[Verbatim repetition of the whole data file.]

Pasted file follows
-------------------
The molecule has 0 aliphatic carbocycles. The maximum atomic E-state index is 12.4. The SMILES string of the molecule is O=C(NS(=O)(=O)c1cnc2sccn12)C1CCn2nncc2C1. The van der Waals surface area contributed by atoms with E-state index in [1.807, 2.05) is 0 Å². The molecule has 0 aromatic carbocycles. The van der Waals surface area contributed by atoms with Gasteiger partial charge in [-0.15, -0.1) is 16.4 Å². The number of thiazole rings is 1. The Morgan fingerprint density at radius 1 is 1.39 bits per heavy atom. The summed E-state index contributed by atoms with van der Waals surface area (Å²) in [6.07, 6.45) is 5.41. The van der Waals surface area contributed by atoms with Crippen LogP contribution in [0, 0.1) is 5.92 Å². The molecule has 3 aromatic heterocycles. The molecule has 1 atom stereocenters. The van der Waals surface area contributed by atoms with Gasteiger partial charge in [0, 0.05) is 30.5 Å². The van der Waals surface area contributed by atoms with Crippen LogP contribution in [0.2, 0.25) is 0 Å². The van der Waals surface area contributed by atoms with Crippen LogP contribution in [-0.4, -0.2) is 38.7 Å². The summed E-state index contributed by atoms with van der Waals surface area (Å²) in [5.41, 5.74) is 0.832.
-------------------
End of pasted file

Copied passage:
The molecule has 0 aliphatic carbocycles. The maximum atomic E-state index is 12.4. The SMILES string of the molecule is O=C(NS(=O)(=O)c1cnc2sccn12)C1CCn2nncc2C1. The van der Waals surface area contributed by atoms with E-state index in [1.807, 2.05) is 0 Å². The molecule has 0 aromatic carbocycles. The van der Waals surface area contributed by atoms with Gasteiger partial charge in [-0.15, -0.1) is 16.4 Å². The number of thiazole rings is 1. The Morgan fingerprint density at radius 1 is 1.39 bits per heavy atom. The summed E-state index contributed by atoms with van der Waals surface area (Å²) in [6.07, 6.45) is 5.41. The van der Waals surface area contributed by atoms with Crippen LogP contribution in [0, 0.1) is 5.92 Å². The molecule has 3 aromatic heterocycles. The molecule has 1 atom stereocenters. The van der Waals surface area contributed by atoms with Gasteiger partial charge in [0, 0.05) is 30.5 Å². The van der Waals surface area contributed by atoms with Crippen LogP contribution in [0.2, 0.25) is 0 Å². The van der Waals surface area contributed by atoms with Crippen LogP contribution in [-0.4, -0.2) is 38.7 Å². The summed E-state index contributed by atoms with van der Waals surface area (Å²) in [5.41, 5.74) is 0.832.